Cheng L, Huang Z, Zhou W, Wu Q, Donnola S, Liu JK, Fang X, Sloan AE, Mao Y, Lathia JD, Min W, McLendon RE, Rich JN, Bao S (2013) Glioblastoma stem cells generate vascular pericytes to support vessel function and tumor growth. Cell 153:139–152.  https://doi.org/10.1016/j.cell.2013.02.021 CrossRefPubMedPubMedCentralGoogle Scholar
  5. 5.
    Sun H, Guo D, Su Y, Yu D, Wang Q, Wang T, Zhou Q, Ran X, Zou Z (2014) Hyperplasia of pericytes is one of the main characteristics of microvascular architecture in malignant glioma. PLoS ONE 9:e114246.  https://doi.org/10.1371/journal.pone.0114246 CrossRefPubMedPubMedCentralGoogle Scholar
  6. 6.
    Yan H, Parsons DW, Jin G, McLendon R, Rasheed BA, Yuan W, Kos I, Batinic-Haberle I, Jones S, Riggins GJ, Friedman H, Friedman A, Reardon D, Herndon J, Kinzler KW, Velculescu VE, Vogelstein B, Bigner DD (2009) IDH1 and IDH2 mutations in gliomas. N Engl J Med 360:765–773.  https://doi.org/10.1056/NEJMoa0808710 CrossRefPubMedPubMedCentralGoogle Scholar
  7. 7.
    Cohen AL, Holmen SL, Colman H (2013) IDH1 and IDH2 mutations in gliomas. Curr Neurol Neurosci Rep 13:345.  https://doi.org/10.1007/s11910-013-0345-4 CrossRefPubMedPubMedCentralGoogle Scholar
  8. 8.
    Ichimura K, Pearson DM, Kocialkowski S, Backlund LM, Chan R, Jones DT, Collins VP (2009) IDH1 mutations are present in the majority of common adult gliomas but rare in primary glioblastomas. Neuro Oncol 11:341–347.  https://doi.org/10.1215/15228517-2009-025 CrossRefPubMedPubMedCentralGoogle Scholar
  9. 9.
    Figueroa ME, Abdel-Wahab O, Lu C, Ward PS, Patel J, Shih A, Li Y, Bhagwat N, Vasanthakumar A, Fernandez HF, Tallman MS, Sun Z, Wolniak K, Peeters JK, Liu W, Choe SE, Fantin VR, Paietta E, Lowenberg B, Licht JD, Godley LA, Delwel R, Valk PJ, Thompson CB, Levine RL, Melnick A (2010) Leukemic IDH1 and IDH2 mutations result in a hypermethylation phenotype, disrupt TET2 function, and impair hematopoietic differentiation. Cancer Cell 18:553–567.  https://doi.org/10.1016/j.ccr.2010.11.015 CrossRefPubMedPubMedCentralGoogle Scholar
  10. 10.
    Sasaki M, Knobbe CB, Itsumi M, Elia AJ, Harris IS, Chio II, Cairns RA, McCracken S, Wakeham A, Haight J, Ten AY, Snow B, Ueda T, Inoue S, Yamamoto K, Ko M, Rao A, Yen KE, Su SM, Mak TW (2012) D-2-hydroxyglutarate produced by mutant IDH1 perturbs collagen maturation and basement membrane function. Genes Dev 26:2038–2049.  https://doi.org/10.1101/gad.198200.112 CrossRefPubMedPubMedCentralGoogle Scholar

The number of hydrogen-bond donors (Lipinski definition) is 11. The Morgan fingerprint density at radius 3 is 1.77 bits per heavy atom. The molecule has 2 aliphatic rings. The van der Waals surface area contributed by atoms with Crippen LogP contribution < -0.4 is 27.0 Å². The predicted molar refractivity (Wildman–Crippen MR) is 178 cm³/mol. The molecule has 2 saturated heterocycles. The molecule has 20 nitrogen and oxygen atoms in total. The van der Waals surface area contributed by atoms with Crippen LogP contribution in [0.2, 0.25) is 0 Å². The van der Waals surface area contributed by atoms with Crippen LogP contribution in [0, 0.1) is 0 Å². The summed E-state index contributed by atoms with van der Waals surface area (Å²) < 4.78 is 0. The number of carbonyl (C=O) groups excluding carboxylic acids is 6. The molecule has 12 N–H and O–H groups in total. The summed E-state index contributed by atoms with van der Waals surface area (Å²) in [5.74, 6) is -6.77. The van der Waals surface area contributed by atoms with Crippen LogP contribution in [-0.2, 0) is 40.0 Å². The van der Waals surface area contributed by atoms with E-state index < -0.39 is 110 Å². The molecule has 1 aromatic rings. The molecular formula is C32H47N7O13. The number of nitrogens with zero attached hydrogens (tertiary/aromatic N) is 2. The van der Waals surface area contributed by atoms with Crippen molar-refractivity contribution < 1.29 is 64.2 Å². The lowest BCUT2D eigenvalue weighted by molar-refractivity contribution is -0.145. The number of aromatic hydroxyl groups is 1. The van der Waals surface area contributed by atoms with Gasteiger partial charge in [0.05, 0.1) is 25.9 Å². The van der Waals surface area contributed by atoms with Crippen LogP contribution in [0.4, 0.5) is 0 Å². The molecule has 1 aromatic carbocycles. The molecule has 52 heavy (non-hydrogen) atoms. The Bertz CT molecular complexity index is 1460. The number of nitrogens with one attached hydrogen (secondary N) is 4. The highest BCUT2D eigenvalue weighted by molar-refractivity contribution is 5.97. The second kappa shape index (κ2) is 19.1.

11. 11.
    Xiong J, Tan WL, Pan JW, Wang Y, Yin B, Zhang J, Geng DY (2016) Detecting isocitrate dehydrogenase gene mutations in oligodendroglial tumors using diffusion tensor imaging metrics and their correlations with proliferation and microvascular density. J Magn Reson Imaging (JMRI) 43:45–54.  https://doi.org/10.1002/jmri.24958 CrossRefGoogle Scholar
  12. 12.
    Kickingereder P, Sahm F, Radbruch A, Wick W, Heiland S, Deimling A, Bendszus M, Wiestler B (2015) IDH mutation status is associated with a distinct hypoxia/angiogenesis transcriptome signature which is non-invasively predictable with rCBV imaging in human glioma. Sci Rep 5:16238.  https://doi.org/10.1038/srep16238 CrossRefPubMedPubMedCentralGoogle Scholar
  13. 13.
    Shen N, Zhao L, Jiang J, Jiang R, Su C, Zhang S, Tang X, Zhu W (2016) Intravoxel incoherent motion diffusion-weighted imaging analysis of diffusion and microperfusion in grading gliomas and comparison with arterial spin labeling for evaluation of tumor perfusion. J Magn Reson Imaging (JMRI) 44:620–632.  https://doi.org/10.1002/jmri.25191 CrossRefGoogle Scholar
  14. 14.
    Sasaki M, Knobbe CB, Munger JC, Lind EF, Brenner D, Brustle A, Harris IS, Holmes R, Wakeham A, Haight J, You-Ten A, Li WY, Schalm S, Su SM, Virtanen C, Reifenberger G, Ohashi PS, Barber DL, Figueroa ME, Melnick A, Zuniga-Pflucker JC, Mak TW (2012) IDH1(R132H) mutation increases murine haematopoietic progenitors and alters epigenetics. Nature 488:656–659.  https://doi.org/10.1038/nature11323 CrossRefPubMedPubMedCentralGoogle Scholar
  15. 15.
    Gao J, Aksoy BA, Dogrusoz U, Dresdner G, Gross B, Sumer SO, Sun Y, Jacobsen A, Sinha R, Larsson E, Cerami E, Sander C, Schultz N (2013) Integrative analysis of complex cancer genomics and clinical profiles using the cBioPortal. Sci Signal.  https://doi.org/10.1126/scisignal.2004088 CrossRefPubMedPubMedCentralGoogle Scholar
  16. 16.